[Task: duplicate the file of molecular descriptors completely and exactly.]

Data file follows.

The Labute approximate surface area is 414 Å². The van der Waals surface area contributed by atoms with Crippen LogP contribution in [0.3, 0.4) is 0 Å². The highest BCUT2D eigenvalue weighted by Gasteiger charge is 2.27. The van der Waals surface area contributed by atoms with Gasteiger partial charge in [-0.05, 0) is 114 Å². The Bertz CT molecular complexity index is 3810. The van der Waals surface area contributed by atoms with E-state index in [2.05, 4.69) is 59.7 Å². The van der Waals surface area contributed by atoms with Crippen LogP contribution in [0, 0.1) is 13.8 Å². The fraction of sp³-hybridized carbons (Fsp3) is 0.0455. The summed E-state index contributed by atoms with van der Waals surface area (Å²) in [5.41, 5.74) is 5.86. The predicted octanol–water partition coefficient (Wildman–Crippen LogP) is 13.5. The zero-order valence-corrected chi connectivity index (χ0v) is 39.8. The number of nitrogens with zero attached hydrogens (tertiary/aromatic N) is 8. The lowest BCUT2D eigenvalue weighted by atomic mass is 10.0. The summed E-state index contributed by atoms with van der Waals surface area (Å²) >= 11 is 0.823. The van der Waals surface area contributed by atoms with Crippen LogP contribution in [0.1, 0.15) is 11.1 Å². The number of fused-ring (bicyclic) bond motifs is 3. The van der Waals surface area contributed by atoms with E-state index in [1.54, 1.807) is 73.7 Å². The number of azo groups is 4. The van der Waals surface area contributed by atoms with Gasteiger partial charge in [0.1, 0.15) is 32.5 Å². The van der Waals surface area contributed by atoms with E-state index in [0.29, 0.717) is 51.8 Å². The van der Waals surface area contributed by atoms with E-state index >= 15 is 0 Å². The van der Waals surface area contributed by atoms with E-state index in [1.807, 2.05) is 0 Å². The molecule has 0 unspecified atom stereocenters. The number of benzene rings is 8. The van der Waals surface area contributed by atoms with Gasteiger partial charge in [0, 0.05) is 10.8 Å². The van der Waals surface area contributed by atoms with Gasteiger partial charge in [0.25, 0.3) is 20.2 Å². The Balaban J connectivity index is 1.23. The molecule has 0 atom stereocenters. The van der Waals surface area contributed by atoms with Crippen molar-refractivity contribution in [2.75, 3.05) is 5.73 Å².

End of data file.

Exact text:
The Labute approximate surface area is 414 Å². The van der Waals surface area contributed by atoms with Crippen LogP contribution in [0.3, 0.4) is 0 Å². The highest BCUT2D eigenvalue weighted by Gasteiger charge is 2.27. The van der Waals surface area contributed by atoms with Gasteiger partial charge in [-0.05, 0) is 114 Å². The Bertz CT molecular complexity index is 3810. The van der Waals surface area contributed by atoms with E-state index in [2.05, 4.69) is 59.7 Å². The van der Waals surface area contributed by atoms with Crippen LogP contribution in [0, 0.1) is 13.8 Å². The fraction of sp³-hybridized carbons (Fsp3) is 0.0455. The summed E-state index contributed by atoms with van der Waals surface area (Å²) in [5.41, 5.74) is 5.86. The predicted octanol–water partition coefficient (Wildman–Crippen LogP) is 13.5. The zero-order valence-corrected chi connectivity index (χ0v) is 39.8. The number of nitrogens with zero attached hydrogens (tertiary/aromatic N) is 8. The lowest BCUT2D eigenvalue weighted by atomic mass is 10.0. The summed E-state index contributed by atoms with van der Waals surface area (Å²) >= 11 is 0.823. The van der Waals surface area contributed by atoms with Crippen LogP contribution in [0.1, 0.15) is 11.1 Å². The number of fused-ring (bicyclic) bond motifs is 3. The van der Waals surface area contributed by atoms with E-state index in [1.54, 1.807) is 73.7 Å². The number of azo groups is 4. The van der Waals surface area contributed by atoms with Gasteiger partial charge in [0.1, 0.15) is 32.5 Å². The van der Waals surface area contributed by atoms with E-state index in [0.29, 0.717) is 51.8 Å². The van der Waals surface area contributed by atoms with E-state index >= 15 is 0 Å². The van der Waals surface area contributed by atoms with E-state index in [1.807, 2.05) is 0 Å². The molecule has 0 unspecified atom stereocenters. The number of benzene rings is 8. The van der Waals surface area contributed by atoms with Gasteiger partial charge in [0, 0.05) is 10.8 Å². The van der Waals surface area contributed by atoms with Gasteiger partial charge in [0.25, 0.3) is 20.2 Å². The Balaban J connectivity index is 1.23. The molecule has 0 atom stereocenters. The van der Waals surface area contributed by atoms with Crippen molar-refractivity contribution in [2.75, 3.05) is 5.73 Å².